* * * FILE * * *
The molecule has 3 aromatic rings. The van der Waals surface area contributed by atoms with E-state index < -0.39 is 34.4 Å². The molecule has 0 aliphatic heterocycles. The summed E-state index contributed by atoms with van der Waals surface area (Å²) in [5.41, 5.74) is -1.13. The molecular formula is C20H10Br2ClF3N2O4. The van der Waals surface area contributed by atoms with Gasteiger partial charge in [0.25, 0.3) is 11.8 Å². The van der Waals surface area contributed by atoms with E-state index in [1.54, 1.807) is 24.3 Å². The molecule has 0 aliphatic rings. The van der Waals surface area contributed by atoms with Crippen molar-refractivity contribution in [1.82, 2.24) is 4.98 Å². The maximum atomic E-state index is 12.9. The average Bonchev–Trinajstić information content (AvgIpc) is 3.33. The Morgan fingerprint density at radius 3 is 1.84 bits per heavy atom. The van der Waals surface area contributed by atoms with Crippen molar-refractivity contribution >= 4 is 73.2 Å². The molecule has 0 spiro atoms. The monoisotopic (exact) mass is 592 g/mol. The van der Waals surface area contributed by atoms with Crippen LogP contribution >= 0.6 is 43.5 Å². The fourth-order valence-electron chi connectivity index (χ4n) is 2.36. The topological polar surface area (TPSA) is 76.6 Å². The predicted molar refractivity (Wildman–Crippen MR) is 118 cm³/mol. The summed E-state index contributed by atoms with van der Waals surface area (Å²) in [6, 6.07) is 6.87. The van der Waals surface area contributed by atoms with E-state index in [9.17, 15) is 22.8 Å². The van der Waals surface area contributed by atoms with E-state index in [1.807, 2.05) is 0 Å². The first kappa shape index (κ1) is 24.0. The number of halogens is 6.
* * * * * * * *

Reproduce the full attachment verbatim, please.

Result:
The molecule has 3 aromatic rings. The van der Waals surface area contributed by atoms with E-state index < -0.39 is 34.4 Å². The molecule has 0 aliphatic heterocycles. The summed E-state index contributed by atoms with van der Waals surface area (Å²) in [5.41, 5.74) is -1.13. The molecular formula is C20H10Br2ClF3N2O4. The van der Waals surface area contributed by atoms with Gasteiger partial charge in [0.25, 0.3) is 11.8 Å². The van der Waals surface area contributed by atoms with E-state index in [1.54, 1.807) is 24.3 Å². The molecule has 0 aliphatic rings. The van der Waals surface area contributed by atoms with Crippen molar-refractivity contribution in [1.82, 2.24) is 4.98 Å². The maximum atomic E-state index is 12.9. The average Bonchev–Trinajstić information content (AvgIpc) is 3.33. The Morgan fingerprint density at radius 3 is 1.84 bits per heavy atom. The van der Waals surface area contributed by atoms with Crippen molar-refractivity contribution >= 4 is 73.2 Å². The molecule has 0 spiro atoms. The monoisotopic (exact) mass is 592 g/mol. The van der Waals surface area contributed by atoms with Crippen LogP contribution >= 0.6 is 43.5 Å². The fourth-order valence-electron chi connectivity index (χ4n) is 2.36. The topological polar surface area (TPSA) is 76.6 Å². The predicted molar refractivity (Wildman–Crippen MR) is 118 cm³/mol. The summed E-state index contributed by atoms with van der Waals surface area (Å²) in [6, 6.07) is 6.87. The van der Waals surface area contributed by atoms with E-state index in [9.17, 15) is 22.8 Å². The van der Waals surface area contributed by atoms with E-state index in [1.807, 2.05) is 0 Å². The first kappa shape index (κ1) is 24.0. The number of halogens is 6.